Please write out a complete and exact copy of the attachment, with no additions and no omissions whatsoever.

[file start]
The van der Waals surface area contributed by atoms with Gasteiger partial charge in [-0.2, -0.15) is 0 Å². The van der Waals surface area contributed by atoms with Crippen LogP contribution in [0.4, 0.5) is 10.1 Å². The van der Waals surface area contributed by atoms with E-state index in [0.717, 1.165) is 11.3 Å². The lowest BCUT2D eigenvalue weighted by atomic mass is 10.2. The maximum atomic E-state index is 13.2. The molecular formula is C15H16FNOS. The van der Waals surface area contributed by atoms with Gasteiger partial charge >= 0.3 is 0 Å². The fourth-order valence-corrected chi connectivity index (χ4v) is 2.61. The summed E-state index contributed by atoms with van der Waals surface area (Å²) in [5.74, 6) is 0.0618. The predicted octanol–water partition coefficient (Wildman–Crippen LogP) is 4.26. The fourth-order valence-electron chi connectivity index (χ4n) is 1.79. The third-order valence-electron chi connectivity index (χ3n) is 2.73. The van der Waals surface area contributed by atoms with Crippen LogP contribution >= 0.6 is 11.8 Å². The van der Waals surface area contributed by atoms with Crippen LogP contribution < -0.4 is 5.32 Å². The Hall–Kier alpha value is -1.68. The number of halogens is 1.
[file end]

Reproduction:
The van der Waals surface area contributed by atoms with Gasteiger partial charge in [-0.2, -0.15) is 0 Å². The van der Waals surface area contributed by atoms with Crippen LogP contribution in [0.4, 0.5) is 10.1 Å². The van der Waals surface area contributed by atoms with E-state index in [0.717, 1.165) is 11.3 Å². The lowest BCUT2D eigenvalue weighted by atomic mass is 10.2. The maximum atomic E-state index is 13.2. The molecular formula is C15H16FNOS. The van der Waals surface area contributed by atoms with Gasteiger partial charge >= 0.3 is 0 Å². The fourth-order valence-corrected chi connectivity index (χ4v) is 2.61. The summed E-state index contributed by atoms with van der Waals surface area (Å²) in [5.74, 6) is 0.0618. The predicted octanol–water partition coefficient (Wildman–Crippen LogP) is 4.26. The fourth-order valence-electron chi connectivity index (χ4n) is 1.79. The third-order valence-electron chi connectivity index (χ3n) is 2.73. The van der Waals surface area contributed by atoms with Crippen LogP contribution >= 0.6 is 11.8 Å². The van der Waals surface area contributed by atoms with Crippen LogP contribution < -0.4 is 5.32 Å². The Hall–Kier alpha value is -1.68. The number of halogens is 1.